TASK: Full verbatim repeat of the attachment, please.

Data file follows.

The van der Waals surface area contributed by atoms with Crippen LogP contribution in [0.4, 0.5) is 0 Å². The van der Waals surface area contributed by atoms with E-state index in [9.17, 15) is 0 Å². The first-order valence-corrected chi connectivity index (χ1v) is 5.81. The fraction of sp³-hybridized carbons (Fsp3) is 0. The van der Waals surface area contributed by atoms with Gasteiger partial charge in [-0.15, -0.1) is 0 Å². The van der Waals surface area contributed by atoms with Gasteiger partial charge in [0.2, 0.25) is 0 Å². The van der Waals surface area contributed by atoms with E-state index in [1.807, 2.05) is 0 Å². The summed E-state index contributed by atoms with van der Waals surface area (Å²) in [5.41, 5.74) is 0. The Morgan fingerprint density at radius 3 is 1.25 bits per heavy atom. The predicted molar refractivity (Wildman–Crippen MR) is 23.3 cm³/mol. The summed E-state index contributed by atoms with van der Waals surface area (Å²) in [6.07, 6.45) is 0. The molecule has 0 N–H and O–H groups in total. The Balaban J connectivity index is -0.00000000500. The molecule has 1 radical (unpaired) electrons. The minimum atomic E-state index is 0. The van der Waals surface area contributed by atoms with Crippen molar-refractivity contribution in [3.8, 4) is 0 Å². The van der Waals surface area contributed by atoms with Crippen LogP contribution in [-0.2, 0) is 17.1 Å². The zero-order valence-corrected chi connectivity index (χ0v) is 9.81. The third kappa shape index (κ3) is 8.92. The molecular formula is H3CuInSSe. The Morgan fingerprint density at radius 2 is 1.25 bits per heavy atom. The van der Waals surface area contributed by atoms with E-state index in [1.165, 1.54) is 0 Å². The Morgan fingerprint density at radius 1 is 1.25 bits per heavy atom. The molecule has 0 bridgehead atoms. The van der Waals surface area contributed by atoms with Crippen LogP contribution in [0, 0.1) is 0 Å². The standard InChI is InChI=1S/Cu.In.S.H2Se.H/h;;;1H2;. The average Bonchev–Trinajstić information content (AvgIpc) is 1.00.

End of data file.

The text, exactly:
The van der Waals surface area contributed by atoms with Crippen LogP contribution in [0.4, 0.5) is 0 Å². The van der Waals surface area contributed by atoms with E-state index in [9.17, 15) is 0 Å². The first-order valence-corrected chi connectivity index (χ1v) is 5.81. The fraction of sp³-hybridized carbons (Fsp3) is 0. The van der Waals surface area contributed by atoms with Gasteiger partial charge in [-0.15, -0.1) is 0 Å². The van der Waals surface area contributed by atoms with Gasteiger partial charge in [0.2, 0.25) is 0 Å². The van der Waals surface area contributed by atoms with E-state index in [1.807, 2.05) is 0 Å². The summed E-state index contributed by atoms with van der Waals surface area (Å²) in [5.41, 5.74) is 0. The Morgan fingerprint density at radius 3 is 1.25 bits per heavy atom. The predicted molar refractivity (Wildman–Crippen MR) is 23.3 cm³/mol. The summed E-state index contributed by atoms with van der Waals surface area (Å²) in [6.07, 6.45) is 0. The molecule has 0 N–H and O–H groups in total. The Balaban J connectivity index is -0.00000000500. The molecule has 1 radical (unpaired) electrons. The minimum atomic E-state index is 0. The van der Waals surface area contributed by atoms with Crippen molar-refractivity contribution in [3.8, 4) is 0 Å². The van der Waals surface area contributed by atoms with Crippen LogP contribution in [-0.2, 0) is 17.1 Å². The zero-order valence-corrected chi connectivity index (χ0v) is 9.81. The third kappa shape index (κ3) is 8.92. The molecular formula is H3CuInSSe. The Morgan fingerprint density at radius 2 is 1.25 bits per heavy atom. The van der Waals surface area contributed by atoms with E-state index in [1.165, 1.54) is 0 Å². The Morgan fingerprint density at radius 1 is 1.25 bits per heavy atom. The molecule has 0 bridgehead atoms. The van der Waals surface area contributed by atoms with Crippen LogP contribution in [0, 0.1) is 0 Å². The standard InChI is InChI=1S/Cu.In.S.H2Se.H/h;;;1H2;. The average Bonchev–Trinajstić information content (AvgIpc) is 1.00.